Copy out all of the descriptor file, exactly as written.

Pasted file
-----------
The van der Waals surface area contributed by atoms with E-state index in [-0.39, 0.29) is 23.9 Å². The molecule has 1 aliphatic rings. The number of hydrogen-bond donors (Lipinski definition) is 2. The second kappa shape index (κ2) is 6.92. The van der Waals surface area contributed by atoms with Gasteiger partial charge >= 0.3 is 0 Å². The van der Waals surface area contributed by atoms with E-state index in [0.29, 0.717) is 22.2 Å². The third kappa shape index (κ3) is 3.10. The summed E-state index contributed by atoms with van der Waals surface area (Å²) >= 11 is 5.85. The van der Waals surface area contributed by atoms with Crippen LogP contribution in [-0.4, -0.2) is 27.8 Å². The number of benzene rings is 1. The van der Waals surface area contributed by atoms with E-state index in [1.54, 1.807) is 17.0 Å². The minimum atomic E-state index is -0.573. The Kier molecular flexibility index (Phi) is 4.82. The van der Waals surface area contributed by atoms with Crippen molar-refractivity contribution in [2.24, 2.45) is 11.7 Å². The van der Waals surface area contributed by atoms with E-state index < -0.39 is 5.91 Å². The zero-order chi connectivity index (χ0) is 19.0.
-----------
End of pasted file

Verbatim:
The van der Waals surface area contributed by atoms with E-state index in [-0.39, 0.29) is 23.9 Å². The molecule has 1 aliphatic rings. The number of hydrogen-bond donors (Lipinski definition) is 2. The second kappa shape index (κ2) is 6.92. The van der Waals surface area contributed by atoms with Gasteiger partial charge >= 0.3 is 0 Å². The van der Waals surface area contributed by atoms with E-state index in [0.29, 0.717) is 22.2 Å². The third kappa shape index (κ3) is 3.10. The summed E-state index contributed by atoms with van der Waals surface area (Å²) >= 11 is 5.85. The van der Waals surface area contributed by atoms with Crippen LogP contribution in [-0.4, -0.2) is 27.8 Å². The number of benzene rings is 1. The van der Waals surface area contributed by atoms with E-state index in [1.54, 1.807) is 17.0 Å². The minimum atomic E-state index is -0.573. The Kier molecular flexibility index (Phi) is 4.82. The van der Waals surface area contributed by atoms with Crippen molar-refractivity contribution in [2.24, 2.45) is 11.7 Å². The van der Waals surface area contributed by atoms with E-state index < -0.39 is 5.91 Å². The zero-order chi connectivity index (χ0) is 19.0.